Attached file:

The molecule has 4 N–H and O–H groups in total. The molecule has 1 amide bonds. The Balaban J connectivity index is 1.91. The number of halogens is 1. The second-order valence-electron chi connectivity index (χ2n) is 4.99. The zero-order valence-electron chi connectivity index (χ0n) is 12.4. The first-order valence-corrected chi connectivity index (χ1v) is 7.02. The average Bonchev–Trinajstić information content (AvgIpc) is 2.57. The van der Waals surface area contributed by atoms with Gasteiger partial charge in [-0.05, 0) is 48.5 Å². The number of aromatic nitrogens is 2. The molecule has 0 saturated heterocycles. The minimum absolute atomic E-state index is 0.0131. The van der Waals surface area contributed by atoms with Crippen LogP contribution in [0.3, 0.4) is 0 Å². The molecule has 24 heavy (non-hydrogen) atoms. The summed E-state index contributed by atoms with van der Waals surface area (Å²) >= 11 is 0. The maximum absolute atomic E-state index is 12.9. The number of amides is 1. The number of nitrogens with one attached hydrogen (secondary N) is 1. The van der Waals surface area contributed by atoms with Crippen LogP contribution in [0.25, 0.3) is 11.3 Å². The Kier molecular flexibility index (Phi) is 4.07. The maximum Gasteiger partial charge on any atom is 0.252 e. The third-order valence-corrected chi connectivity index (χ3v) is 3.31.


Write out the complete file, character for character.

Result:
The molecule has 4 N–H and O–H groups in total. The molecule has 1 amide bonds. The Balaban J connectivity index is 1.91. The number of halogens is 1. The second-order valence-electron chi connectivity index (χ2n) is 4.99. The zero-order valence-electron chi connectivity index (χ0n) is 12.4. The first-order valence-corrected chi connectivity index (χ1v) is 7.02. The average Bonchev–Trinajstić information content (AvgIpc) is 2.57. The van der Waals surface area contributed by atoms with Gasteiger partial charge in [-0.05, 0) is 48.5 Å². The number of aromatic nitrogens is 2. The molecule has 0 saturated heterocycles. The minimum absolute atomic E-state index is 0.0131. The van der Waals surface area contributed by atoms with Crippen LogP contribution in [0.3, 0.4) is 0 Å². The molecule has 24 heavy (non-hydrogen) atoms. The summed E-state index contributed by atoms with van der Waals surface area (Å²) >= 11 is 0. The maximum absolute atomic E-state index is 12.9. The number of amides is 1. The number of nitrogens with one attached hydrogen (secondary N) is 1. The van der Waals surface area contributed by atoms with Crippen LogP contribution in [0.25, 0.3) is 11.3 Å². The Kier molecular flexibility index (Phi) is 4.07. The maximum Gasteiger partial charge on any atom is 0.252 e. The third-order valence-corrected chi connectivity index (χ3v) is 3.31.